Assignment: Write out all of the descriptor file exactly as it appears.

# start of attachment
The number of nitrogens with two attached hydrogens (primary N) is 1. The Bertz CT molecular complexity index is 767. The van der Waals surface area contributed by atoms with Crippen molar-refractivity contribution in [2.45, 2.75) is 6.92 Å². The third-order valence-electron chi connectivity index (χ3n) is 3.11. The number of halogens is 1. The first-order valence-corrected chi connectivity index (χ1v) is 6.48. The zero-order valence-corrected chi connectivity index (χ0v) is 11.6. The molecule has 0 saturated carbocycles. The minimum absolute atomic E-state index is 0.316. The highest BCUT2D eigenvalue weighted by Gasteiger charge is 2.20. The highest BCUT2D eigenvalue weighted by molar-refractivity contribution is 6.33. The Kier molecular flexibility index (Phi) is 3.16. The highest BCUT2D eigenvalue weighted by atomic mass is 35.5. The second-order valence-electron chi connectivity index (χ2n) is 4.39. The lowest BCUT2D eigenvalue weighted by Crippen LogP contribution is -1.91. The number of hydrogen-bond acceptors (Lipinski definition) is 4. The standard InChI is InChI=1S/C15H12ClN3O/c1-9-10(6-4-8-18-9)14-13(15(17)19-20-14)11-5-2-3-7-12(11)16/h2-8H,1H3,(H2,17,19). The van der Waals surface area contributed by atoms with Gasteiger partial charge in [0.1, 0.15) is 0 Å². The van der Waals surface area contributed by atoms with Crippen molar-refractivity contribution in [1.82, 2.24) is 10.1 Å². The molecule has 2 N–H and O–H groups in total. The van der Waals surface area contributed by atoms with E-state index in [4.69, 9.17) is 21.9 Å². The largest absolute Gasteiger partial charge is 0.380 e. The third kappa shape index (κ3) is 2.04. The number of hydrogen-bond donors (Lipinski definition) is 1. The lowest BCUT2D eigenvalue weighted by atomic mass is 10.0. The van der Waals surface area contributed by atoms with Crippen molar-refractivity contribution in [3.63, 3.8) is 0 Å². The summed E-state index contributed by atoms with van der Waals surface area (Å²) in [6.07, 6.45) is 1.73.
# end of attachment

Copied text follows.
The number of nitrogens with two attached hydrogens (primary N) is 1. The Bertz CT molecular complexity index is 767. The van der Waals surface area contributed by atoms with Crippen molar-refractivity contribution in [2.45, 2.75) is 6.92 Å². The third-order valence-electron chi connectivity index (χ3n) is 3.11. The number of halogens is 1. The first-order valence-corrected chi connectivity index (χ1v) is 6.48. The zero-order valence-corrected chi connectivity index (χ0v) is 11.6. The molecule has 0 saturated carbocycles. The minimum absolute atomic E-state index is 0.316. The highest BCUT2D eigenvalue weighted by Gasteiger charge is 2.20. The highest BCUT2D eigenvalue weighted by molar-refractivity contribution is 6.33. The Kier molecular flexibility index (Phi) is 3.16. The highest BCUT2D eigenvalue weighted by atomic mass is 35.5. The second-order valence-electron chi connectivity index (χ2n) is 4.39. The lowest BCUT2D eigenvalue weighted by Crippen LogP contribution is -1.91. The number of hydrogen-bond acceptors (Lipinski definition) is 4. The standard InChI is InChI=1S/C15H12ClN3O/c1-9-10(6-4-8-18-9)14-13(15(17)19-20-14)11-5-2-3-7-12(11)16/h2-8H,1H3,(H2,17,19). The van der Waals surface area contributed by atoms with Gasteiger partial charge in [0.1, 0.15) is 0 Å². The van der Waals surface area contributed by atoms with Crippen molar-refractivity contribution in [1.82, 2.24) is 10.1 Å². The molecule has 2 N–H and O–H groups in total. The van der Waals surface area contributed by atoms with E-state index in [4.69, 9.17) is 21.9 Å². The largest absolute Gasteiger partial charge is 0.380 e. The third kappa shape index (κ3) is 2.04. The number of hydrogen-bond donors (Lipinski definition) is 1. The lowest BCUT2D eigenvalue weighted by atomic mass is 10.0. The van der Waals surface area contributed by atoms with Crippen molar-refractivity contribution in [3.63, 3.8) is 0 Å². The summed E-state index contributed by atoms with van der Waals surface area (Å²) in [6.07, 6.45) is 1.73.